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GMP-OOS - Accepting the GMP Out-of-Specification Test Results

The term Out-of-specification is used so often in pharmaceutical industry, but many of us are still unaware of its meaning. Well, when a drug undergoes stability testing or release testing and the tests results aren’t within the limits of pre-defined specifications, it is said to be Out-of-Specification result that may trigger an OOS investigation.

Laboratories sometimes follow a practice called ‘testing into compliance’ where they respond to an OOS outcome only by performing additional tests until they somehow obtain the passing results. FDA’s response to such activities is:

“This practice of retesting without proper investigation is completely unscientific and objectionable under the cGMP  regulations. The OOS results may sometimes legitimately reflect the batch quality.”

But the real question is – when should an OOS result be reported? What should be the acceptance criteria for triggering the OOS investigation?

What is Reportable Value to Trigger a GMP OOS Investigation?

In pharmaceutical laboratories, the results are generally arrived at by averaging the replicates of the same preparation. For example, let’s say the results of HPLC assay are determined by averaging the four consecutive responses of the same preparation. If the acceptance criterion for HPLC assay is ≥99.00%, and the individual values obtained by a validated method are  - 99.70, 99.36, 99.83, 98.89%. Should it be considered an Out-of-specification result? According to FDA guidance, since all the values are close to one another and only one value is slightly below the acceptance criterion, the results are acceptable and there is no need to warrant an investigation.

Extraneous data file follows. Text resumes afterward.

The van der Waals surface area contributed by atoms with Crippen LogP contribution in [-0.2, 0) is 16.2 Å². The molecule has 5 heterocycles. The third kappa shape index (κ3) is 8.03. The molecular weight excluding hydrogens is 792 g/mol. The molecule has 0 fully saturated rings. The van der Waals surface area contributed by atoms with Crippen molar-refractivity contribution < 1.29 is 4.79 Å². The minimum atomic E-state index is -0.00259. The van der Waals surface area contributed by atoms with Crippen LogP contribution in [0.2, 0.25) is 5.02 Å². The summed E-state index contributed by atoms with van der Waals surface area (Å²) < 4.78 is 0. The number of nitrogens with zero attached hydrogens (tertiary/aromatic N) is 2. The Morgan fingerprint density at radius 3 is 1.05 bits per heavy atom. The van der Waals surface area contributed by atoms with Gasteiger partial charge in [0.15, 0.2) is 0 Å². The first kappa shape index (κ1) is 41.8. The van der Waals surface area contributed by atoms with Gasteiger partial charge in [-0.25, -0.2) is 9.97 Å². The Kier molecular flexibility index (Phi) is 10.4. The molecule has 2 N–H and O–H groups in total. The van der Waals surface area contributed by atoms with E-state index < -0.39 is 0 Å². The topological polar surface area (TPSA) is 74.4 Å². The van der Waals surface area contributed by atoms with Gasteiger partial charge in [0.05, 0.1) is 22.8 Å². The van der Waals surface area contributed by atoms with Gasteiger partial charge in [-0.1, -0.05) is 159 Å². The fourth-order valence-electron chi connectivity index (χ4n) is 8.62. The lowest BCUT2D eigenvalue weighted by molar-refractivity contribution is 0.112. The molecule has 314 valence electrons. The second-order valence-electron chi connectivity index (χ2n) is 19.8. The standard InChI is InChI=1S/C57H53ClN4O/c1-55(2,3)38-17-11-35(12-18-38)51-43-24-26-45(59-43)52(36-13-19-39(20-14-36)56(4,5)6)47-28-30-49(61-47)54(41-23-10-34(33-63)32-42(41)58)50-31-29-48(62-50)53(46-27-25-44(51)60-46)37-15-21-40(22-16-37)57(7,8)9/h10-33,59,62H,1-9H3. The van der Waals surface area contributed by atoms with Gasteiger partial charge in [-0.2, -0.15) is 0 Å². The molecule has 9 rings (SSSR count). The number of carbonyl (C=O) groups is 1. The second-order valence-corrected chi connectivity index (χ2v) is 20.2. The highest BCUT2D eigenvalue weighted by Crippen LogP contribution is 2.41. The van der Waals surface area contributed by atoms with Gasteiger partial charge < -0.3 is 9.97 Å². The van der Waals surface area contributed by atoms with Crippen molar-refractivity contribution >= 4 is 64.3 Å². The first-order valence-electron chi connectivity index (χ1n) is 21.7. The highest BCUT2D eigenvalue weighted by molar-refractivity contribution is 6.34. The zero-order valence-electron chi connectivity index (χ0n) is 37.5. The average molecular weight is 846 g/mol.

However, when the variations are much greater than the expected variation for that method, it should trigger an investigation. For example,  if the acceptance criterion for a test is 95%, and the two results are 98% and 87.4%, there is no meaning in averaging the values. An instant investigation should be initiated in such cases.

How to Establish Acceptance Criteria that Doesn’t Lead to Unwarranted GMP OOS Results?

Determining the acceptance criteria poses a big challenge as it must ensure the safety of patients. The residual solvents, impurities and degraded compounds should be limited in the product to a level that doesn’t harm patients in any circumstances.

Another thing worth considering is the efficacy of products. Impurities are acceptable to a level that doesn’t affect the effectiveness of drug. You should evaluate all the statistical figures, procedures, development history and clinical trials when deciding upon the acceptance criteria.

How Else Can You Limit the GMP Out-of-Specification Results

Qualification of the laboratory equipments and quality analysts is one of the most important factors that can limit unnecessary OOS results. A trained analyst better knows the critical calibration requirements for the instruments to perform tests. Well, think who can more effectively conduct a laboratory analysis – an analyst who has received training on general HPLC or the one who has received specific training on each of the individual HPLC techniques?

A majority of FDA inspectors say that careful transfer of technology from development laboratory to quality control laboratory also plays crucial role in putting a check on Out-of-specification investigations.

FDA has been helping pharmaceutical companies to increase their efficiency by developing sound and cGMP-compliant OOS procedures.

 

 

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